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Hi all, Well after building the 1/12 Scout Trooper I figured I should try one of the others. So, out came the 1/12 Stormtrooper. Same sort of build as the Scout Trooper, very fast, looks very good and all one would do once the pose was finalised is maybe glue and fill the gaps in the joints for the arms and legs. I might get round to that eventually. The only paint on him is across the nose where there is a grey area, the decal looked wrong so I painted it with vallejo blue/grey. A nice feature is the poseability for now and the fact that he has multiple (3) weapons all of which can be interchanged and the smallest pistol and blaster can also be placed in the black holster on his leg. You can even choose whether he is left or right handed. Very cool. I hope you like the pictures. Cheer for now...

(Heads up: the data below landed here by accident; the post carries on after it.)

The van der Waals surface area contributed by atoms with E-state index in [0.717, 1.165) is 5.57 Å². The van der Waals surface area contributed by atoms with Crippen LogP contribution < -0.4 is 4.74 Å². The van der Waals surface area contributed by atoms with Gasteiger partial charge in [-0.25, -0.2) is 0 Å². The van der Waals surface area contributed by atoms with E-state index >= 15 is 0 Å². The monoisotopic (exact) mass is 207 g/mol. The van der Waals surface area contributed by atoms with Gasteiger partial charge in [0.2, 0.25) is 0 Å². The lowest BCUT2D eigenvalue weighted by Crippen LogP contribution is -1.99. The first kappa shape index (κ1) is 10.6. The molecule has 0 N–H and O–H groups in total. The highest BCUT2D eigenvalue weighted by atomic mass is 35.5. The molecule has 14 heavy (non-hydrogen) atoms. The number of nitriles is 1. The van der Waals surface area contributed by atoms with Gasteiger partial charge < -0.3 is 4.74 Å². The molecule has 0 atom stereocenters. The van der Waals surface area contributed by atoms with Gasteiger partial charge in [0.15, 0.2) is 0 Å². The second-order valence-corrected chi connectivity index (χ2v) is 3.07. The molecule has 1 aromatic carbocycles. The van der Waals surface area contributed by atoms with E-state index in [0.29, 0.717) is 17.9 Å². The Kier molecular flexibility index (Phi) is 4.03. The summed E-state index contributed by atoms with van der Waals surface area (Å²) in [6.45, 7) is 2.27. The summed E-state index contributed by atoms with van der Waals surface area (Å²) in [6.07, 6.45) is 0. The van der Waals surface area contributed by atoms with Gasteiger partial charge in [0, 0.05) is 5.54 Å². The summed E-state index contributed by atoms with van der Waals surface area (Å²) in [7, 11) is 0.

1:12 Stormtrooper Bandai Catalogue # Available from Hobby Link Japan for ¥1,920 I recently took a look at Bandai’s new C-3PO release, and was pretty impressed with it. That was a subject I’ve always enjoyed since I was a kid, so I really couldn’t resist buying that one. However, Threepio was the only character to make the flight here from Japan. I also ordered the R2-D2 & R5-D4, Darth Vader, and the Stormtrooper kits. The latter is what I’m looking at today. I imagine that most of you will recognise the Stormtrooper instantly. This character, one of the evil Empire’s foot-soldiers, is famed for being able to shoot absolutely nothing, despite being deployed in great numbers. Irrespective of that, for me, this is just one of the coolest looking Sci-Fi creations of all time. Bandai’s box, as with C-3PO, shows an action shot of the character on the lid, with the posing options printed on the box edges. The box is another high quality, lustrous affair, and certainly an attractive entrée to the main course that we’ll now see. We have a slightly smaller sprue count that we did with C-3PO, with there being two bags containing FOUR sprues. One main sprue is moulded in white, and the other in black, with a couple of white parts moulded on there too. The remaining sprues are the polythene joint connector one, and also the mandatory display stand. Two decal sheets are included. These are identical, but give you a choice between waterslide decal and regular stickers. SPRUE A Underneath that shiny white armour, the Stormtrooper wore a black suit, and this is exactly what you find here, in a multitude of pieces; some recognisable, and others, not so much. Easily identifiable are upper and lower torso halves, into which fit the polycaps that the arms, legs and head plug into. The black suit doesn’t actually exist in its full form, under the white armour. Bandai have tackled this by moulding the various articulated joints in black, hiding those polycap parts again. Black parts are included which supplement the main white helmet armour. The kit is essentially designed so that painting isn’t necessary. As with C-3PO, options are yet again made available. In the case of the Stormtrooper, you can chose from four sets of hands with different poses, and of course, you will be able to mix and match between them, creating a far higher range of unique posing options. Those hands will also need something to grip, and there are THREE weapon options here, as well as an optional pouch which fits to the soldier’s utility belt. This even comes with a strap to securely fasten the weapon in place. Parts you will recognise on here are the ribbed, fabric neck protection, and the various parts of the helmet which are black, such as the eyes, mouth and the band which sits below the helmet dome. Notice also the display stand insert which is designed to specifically match the Stormtrooper’s foot. Two white parts are moulded here which form the left and right hand pouches which are fastened to the soldier’s utility belt. SPRUE B Seams could always have a potential to ruin your day with a project like this, but Bandai have done a great job in hiding these down the sides of ridges etc. A good example of this are the leg and arm parts. On the real thing, a beading runs down the sides or fronts of these key areas, and the seam runs immediately adjacent to that bead. Quite nifty, and a very good way to make this a pleasurable build. Whilst the engineering of this kit is generally very clever with regard to hiding seams, it may be a little less so with the helmet. The lower rear portion is moulded as left and right halves, with the seam running down the middle of the area. It’s no big deal to be able to remove this if painting later, but I can’t vouch for that if you want to leave this in bare plastic. Apart from that, the helmet is superbly designed with a total of 6 parts going into its construction. This model is fully articulated, as the separate upper and lower torso parts clearly indicate. Most of the external armour parts on this kit are used either or both in conjunction with the black sprue parts and the flexible joints sprue. The lower torso, built up from several parts including the detailed forward control panel. One thing I notice with this kit, as opposed to the C-3PO release is that the sprue connections aren’t on the joint faces but on the part paces themselves. Thankfully, Bandai have made these absolutely minimal, and some of the most thoughtful sprue gate implementation I’ve seen. SPRUE PC As I noted in the C-3PO review, it seemed that this sprue was common to all releases, and it does appear to be that way. Look on ‘PC’ as meaning ‘polycap’. Again, not all parts here are designed for use with this kit, and the plastic itself is flexible, aiding articulation of your finished project. Essentially, this sprue contains all the joint connectors and flexible sockets that fit within both the under-suit and armour of the Stormtrooper. The flexible torso connector is also a common part to the C-3PO release. SPRUE SWB2 The last sprue is again a common item, containing the display stand into which you will add the specific insert from the first sprue, designed to fit the Stormtrooper. The base is plain and black, and I would again look at doing something with this to represent the flooring in the Death Star, or similar. Plastic Summary I’m becoming quite a fan of Bandai’s quality of engineering and moulding, with the end result being very mindful of the modeller’s overall enjoyment. No defects can be seen, nor flash, seams and sink marks. Ejection pin marks simply don’t figure here. A triumph! DECALS Yes, even the Stormtrooper has a few of these, represented in both sticker and waterslide decal format. I would of course, always choose the waterslide type, and a little setting solution. Printing in both cases is excellent, with perfect register and nice detail. INSTRUCTIONS I’m not really a fan of Bandai’s format here. I wasn’t too bothered last time I reviewed C-3PO, but I have to say that a booklet would have been easier to handle and follow, instead of a long strip with both sides containing assembly detail spread among completed images etc. Still, you shouldn’t have too much trouble, unless you work on a small table. Just remember not to leave it all unfolded! Illustration is pretty clear, with the character being split into drawings in which the shaded portion is the one currently being constructed. The sheet also illustrates the options available in this release. Conclusion It must be the kid in me, but I’ve always wanted to build a model of a Stormtrooper, and this pretty much captures the look and feel of the character. I’m not sure if the waist looks a little thin, but in all, I can’t really complain. I do think a nice touch would have been a Han Solo or Luke Skywalker head, and a hollow helmet, allowing you to pose the figure as one of the good guys in the Stormtrooper armour, as seen in the first film. Hey, we can’t have it all ways. I think in some ways, we’re becoming spoilt. This really is a great little kit, and also very affordable. I just hope you don’t spend all your man-cave time posing him instead of building further projects! Highly Recommended Review kit courtesy of my wallet. To purchase directly, click THIS link. James H